Could drinking from a plastic container lower a man’s sperm count? Sorry to be the bearer of bad news but according to a just-released study reported by USA Today, “men with higher levels of BPA, or bisphenol A, were two to four times more likely than others to have problems with sperm quality and quantity.” This comes just two months after the California State Senate did away with plans to ban the chemical in products geared toward children.
BPA? Most Americans have never even heard of it. But it’s used in plastic drink containers and many other forms of consumer packaging. According to the Center for Disease Control, there’s a 95% chance that detectable levels are sitting in your body. Some studies say it also causes lots of fun things like Diabetes, early puberty and even Down Syndrome.
Just over a year ago, the California State Assembly and Senate voted to ban BPA in baby bottles, sippy cups and infant formula packaging, following the lead of seven states (CT, MD, MA, MN, VT, WI, and WA) and 5 countries (Canada, France, Denmark, Australia and New Zealand) that already have laws limiting BPA in items used by small children. Canada bans it outright.
But fast forward a year and the state’s Senate – which had to vote on the measure again due to some procedural requirement - rejected it by one vote. Two Senators who previously voted for it abstained due to medical reasons.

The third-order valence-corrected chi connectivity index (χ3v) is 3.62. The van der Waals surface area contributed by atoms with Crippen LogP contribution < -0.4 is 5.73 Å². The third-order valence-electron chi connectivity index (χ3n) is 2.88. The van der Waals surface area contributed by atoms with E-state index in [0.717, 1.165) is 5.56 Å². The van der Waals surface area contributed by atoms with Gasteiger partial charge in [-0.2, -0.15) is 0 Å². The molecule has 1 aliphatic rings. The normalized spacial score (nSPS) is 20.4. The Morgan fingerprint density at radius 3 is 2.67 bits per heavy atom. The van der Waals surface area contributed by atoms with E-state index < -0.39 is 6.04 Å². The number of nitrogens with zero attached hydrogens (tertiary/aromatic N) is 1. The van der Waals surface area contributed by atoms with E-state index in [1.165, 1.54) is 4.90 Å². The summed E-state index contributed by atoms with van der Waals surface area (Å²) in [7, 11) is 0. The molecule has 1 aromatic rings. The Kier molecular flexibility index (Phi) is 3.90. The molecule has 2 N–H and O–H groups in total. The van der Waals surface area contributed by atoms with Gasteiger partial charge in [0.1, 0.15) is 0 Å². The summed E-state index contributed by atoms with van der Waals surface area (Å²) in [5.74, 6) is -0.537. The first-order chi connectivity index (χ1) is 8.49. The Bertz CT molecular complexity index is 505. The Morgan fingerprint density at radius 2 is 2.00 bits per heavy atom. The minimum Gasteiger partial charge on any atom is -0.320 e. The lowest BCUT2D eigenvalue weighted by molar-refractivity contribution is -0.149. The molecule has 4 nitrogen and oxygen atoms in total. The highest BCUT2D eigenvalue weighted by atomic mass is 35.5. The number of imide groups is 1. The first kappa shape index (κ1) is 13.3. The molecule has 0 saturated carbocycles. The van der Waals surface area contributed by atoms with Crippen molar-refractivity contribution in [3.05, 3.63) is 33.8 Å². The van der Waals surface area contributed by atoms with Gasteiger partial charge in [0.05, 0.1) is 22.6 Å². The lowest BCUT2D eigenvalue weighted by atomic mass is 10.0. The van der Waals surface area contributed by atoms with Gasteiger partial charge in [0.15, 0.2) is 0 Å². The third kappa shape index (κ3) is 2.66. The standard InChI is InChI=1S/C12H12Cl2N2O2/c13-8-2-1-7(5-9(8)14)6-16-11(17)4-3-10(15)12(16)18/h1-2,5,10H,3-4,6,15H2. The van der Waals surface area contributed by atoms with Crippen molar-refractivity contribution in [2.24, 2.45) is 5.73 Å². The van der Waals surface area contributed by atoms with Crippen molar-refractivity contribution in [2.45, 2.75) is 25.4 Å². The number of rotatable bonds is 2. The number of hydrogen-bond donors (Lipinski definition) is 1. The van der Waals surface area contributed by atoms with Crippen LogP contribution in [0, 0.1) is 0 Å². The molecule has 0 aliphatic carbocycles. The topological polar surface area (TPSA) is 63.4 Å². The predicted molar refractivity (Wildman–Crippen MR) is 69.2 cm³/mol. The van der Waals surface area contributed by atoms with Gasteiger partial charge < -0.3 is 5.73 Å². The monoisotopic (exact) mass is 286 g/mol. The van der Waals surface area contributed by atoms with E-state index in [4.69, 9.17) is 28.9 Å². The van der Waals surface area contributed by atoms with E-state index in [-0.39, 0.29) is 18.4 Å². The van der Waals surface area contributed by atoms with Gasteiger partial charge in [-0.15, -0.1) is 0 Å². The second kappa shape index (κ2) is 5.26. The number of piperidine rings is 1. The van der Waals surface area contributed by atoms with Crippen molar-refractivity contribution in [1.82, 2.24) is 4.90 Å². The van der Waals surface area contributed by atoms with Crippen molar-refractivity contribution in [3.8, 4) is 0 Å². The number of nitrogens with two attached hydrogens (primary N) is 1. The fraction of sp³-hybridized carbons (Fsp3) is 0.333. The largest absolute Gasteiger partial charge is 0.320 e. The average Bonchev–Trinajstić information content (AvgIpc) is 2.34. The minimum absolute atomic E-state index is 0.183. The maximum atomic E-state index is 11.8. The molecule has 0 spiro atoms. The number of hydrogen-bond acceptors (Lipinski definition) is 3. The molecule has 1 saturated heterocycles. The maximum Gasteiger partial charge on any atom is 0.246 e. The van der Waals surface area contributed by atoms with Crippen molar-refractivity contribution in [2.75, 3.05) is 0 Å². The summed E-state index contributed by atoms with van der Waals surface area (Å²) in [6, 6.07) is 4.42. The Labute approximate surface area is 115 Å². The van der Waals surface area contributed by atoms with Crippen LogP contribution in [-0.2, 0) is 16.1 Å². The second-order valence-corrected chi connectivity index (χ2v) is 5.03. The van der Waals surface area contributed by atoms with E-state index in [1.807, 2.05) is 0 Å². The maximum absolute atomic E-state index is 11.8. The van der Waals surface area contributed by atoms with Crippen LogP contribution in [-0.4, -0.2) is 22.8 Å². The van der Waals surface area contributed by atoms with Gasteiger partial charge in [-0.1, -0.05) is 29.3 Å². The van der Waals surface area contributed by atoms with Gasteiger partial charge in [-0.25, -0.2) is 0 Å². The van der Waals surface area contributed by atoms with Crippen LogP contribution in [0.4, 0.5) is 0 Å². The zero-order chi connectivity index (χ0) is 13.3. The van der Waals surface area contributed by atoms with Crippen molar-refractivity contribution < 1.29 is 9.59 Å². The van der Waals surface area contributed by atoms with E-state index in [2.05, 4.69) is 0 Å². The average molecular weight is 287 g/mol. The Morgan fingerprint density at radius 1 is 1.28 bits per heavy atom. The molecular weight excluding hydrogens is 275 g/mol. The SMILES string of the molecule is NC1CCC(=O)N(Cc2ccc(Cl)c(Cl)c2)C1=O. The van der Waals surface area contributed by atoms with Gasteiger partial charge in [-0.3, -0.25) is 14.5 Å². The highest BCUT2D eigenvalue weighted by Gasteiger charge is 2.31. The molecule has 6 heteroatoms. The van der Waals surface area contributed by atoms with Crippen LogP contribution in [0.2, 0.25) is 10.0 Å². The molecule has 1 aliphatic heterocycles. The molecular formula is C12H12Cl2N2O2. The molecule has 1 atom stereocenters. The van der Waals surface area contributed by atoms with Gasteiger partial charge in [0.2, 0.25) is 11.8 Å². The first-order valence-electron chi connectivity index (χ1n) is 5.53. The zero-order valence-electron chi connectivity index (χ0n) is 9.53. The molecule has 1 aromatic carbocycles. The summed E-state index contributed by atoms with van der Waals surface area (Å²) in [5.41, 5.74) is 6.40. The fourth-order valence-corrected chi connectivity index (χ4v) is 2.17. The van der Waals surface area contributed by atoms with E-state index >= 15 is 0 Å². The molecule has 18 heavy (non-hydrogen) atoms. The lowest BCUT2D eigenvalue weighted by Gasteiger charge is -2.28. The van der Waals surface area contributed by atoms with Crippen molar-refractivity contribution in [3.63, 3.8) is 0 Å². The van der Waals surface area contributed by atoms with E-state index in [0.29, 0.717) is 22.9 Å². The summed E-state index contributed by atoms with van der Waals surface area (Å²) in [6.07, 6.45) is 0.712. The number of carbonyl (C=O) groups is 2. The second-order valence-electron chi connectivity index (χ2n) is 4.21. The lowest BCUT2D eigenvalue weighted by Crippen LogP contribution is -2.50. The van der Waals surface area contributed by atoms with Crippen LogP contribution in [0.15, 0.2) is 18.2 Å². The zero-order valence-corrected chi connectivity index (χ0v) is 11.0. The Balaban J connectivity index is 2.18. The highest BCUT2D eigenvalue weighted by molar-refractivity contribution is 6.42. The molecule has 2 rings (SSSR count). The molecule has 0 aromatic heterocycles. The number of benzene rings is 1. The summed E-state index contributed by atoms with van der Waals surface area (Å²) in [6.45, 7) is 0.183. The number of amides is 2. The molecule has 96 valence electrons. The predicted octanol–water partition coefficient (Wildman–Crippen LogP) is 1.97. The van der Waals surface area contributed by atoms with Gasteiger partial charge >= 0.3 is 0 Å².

So, what happened? Well it probably comes as no surprise that the multi-billion dollar pharmaceutical and chemical industries went all out to defeat the bill.
According to a piece in Food Quality News…
Politicians, as well as health and environmental activists in favour of outlawing the substance condemned the outcome – accusing the chemical and pharmaceutical industries of waging "an expensive and shamefully deceptive lobbying campaign".
Sen Pavley said industry lobbyists had told lawmakers that food production plants... would close even though such facilities do not produce any baby food or baby products... Industry representatives also allegedly sent direct mail shots claiming that a BPA ban would be too costly for lower-income families and deprive consumers of access to canned goods, said the senator, adding she believed that all the claims were untrue.
The piece also said that the Trade association the American Chemistry Council (ACC) welcomed the vote, saying that decisions on such scientific issues as the safety of BPA should be made by regulatory authorities.
"We agree with legislators in California who stated that chemical issues of this type are best addressed by the state’s own Green Chemistry Initiate and by the federal government’s regulatory authorities.”
So score one for the lobbyists this time around. Next time, I hope the influence of money will not overpower health and safety.